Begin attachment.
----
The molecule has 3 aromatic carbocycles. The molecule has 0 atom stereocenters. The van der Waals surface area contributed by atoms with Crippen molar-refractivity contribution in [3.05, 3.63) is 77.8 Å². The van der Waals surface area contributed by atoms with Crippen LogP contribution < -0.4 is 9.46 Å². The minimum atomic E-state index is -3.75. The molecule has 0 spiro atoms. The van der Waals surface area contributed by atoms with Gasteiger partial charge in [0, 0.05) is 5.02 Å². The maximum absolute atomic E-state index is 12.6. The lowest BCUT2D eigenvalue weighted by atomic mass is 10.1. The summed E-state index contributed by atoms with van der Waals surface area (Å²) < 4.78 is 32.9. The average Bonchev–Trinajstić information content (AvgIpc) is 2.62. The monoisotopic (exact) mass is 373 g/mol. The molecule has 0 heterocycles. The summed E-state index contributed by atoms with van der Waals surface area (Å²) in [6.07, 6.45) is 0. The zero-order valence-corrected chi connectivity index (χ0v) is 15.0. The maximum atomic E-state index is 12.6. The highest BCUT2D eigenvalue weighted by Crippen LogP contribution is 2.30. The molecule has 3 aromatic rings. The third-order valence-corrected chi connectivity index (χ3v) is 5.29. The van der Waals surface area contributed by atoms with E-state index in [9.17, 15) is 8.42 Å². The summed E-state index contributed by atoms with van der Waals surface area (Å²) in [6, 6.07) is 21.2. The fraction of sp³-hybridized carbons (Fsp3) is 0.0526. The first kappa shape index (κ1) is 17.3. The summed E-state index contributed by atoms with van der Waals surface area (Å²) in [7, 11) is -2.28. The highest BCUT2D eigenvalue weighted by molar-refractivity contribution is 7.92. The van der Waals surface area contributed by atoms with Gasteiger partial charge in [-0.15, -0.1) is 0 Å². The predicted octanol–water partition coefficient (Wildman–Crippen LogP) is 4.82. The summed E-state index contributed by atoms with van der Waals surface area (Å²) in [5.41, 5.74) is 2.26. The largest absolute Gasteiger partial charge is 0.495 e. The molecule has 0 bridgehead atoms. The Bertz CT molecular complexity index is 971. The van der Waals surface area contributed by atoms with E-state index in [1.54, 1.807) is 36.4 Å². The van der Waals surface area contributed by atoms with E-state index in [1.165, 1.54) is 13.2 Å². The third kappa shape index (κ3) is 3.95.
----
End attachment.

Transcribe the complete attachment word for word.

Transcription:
The molecule has 3 aromatic carbocycles. The molecule has 0 atom stereocenters. The van der Waals surface area contributed by atoms with Crippen molar-refractivity contribution in [3.05, 3.63) is 77.8 Å². The van der Waals surface area contributed by atoms with Crippen LogP contribution < -0.4 is 9.46 Å². The minimum atomic E-state index is -3.75. The molecule has 0 spiro atoms. The van der Waals surface area contributed by atoms with Gasteiger partial charge in [0, 0.05) is 5.02 Å². The maximum absolute atomic E-state index is 12.6. The lowest BCUT2D eigenvalue weighted by atomic mass is 10.1. The summed E-state index contributed by atoms with van der Waals surface area (Å²) < 4.78 is 32.9. The average Bonchev–Trinajstić information content (AvgIpc) is 2.62. The monoisotopic (exact) mass is 373 g/mol. The molecule has 0 heterocycles. The summed E-state index contributed by atoms with van der Waals surface area (Å²) in [6.07, 6.45) is 0. The zero-order valence-corrected chi connectivity index (χ0v) is 15.0. The maximum atomic E-state index is 12.6. The highest BCUT2D eigenvalue weighted by Crippen LogP contribution is 2.30. The molecule has 3 aromatic rings. The third-order valence-corrected chi connectivity index (χ3v) is 5.29. The van der Waals surface area contributed by atoms with E-state index in [9.17, 15) is 8.42 Å². The summed E-state index contributed by atoms with van der Waals surface area (Å²) in [6, 6.07) is 21.2. The fraction of sp³-hybridized carbons (Fsp3) is 0.0526. The first kappa shape index (κ1) is 17.3. The summed E-state index contributed by atoms with van der Waals surface area (Å²) in [7, 11) is -2.28. The highest BCUT2D eigenvalue weighted by molar-refractivity contribution is 7.92. The van der Waals surface area contributed by atoms with Gasteiger partial charge in [-0.15, -0.1) is 0 Å². The predicted octanol–water partition coefficient (Wildman–Crippen LogP) is 4.82. The summed E-state index contributed by atoms with van der Waals surface area (Å²) in [5.41, 5.74) is 2.26. The largest absolute Gasteiger partial charge is 0.495 e. The molecule has 0 bridgehead atoms. The Bertz CT molecular complexity index is 971. The van der Waals surface area contributed by atoms with E-state index in [1.54, 1.807) is 36.4 Å². The van der Waals surface area contributed by atoms with E-state index in [1.165, 1.54) is 13.2 Å². The third kappa shape index (κ3) is 3.95.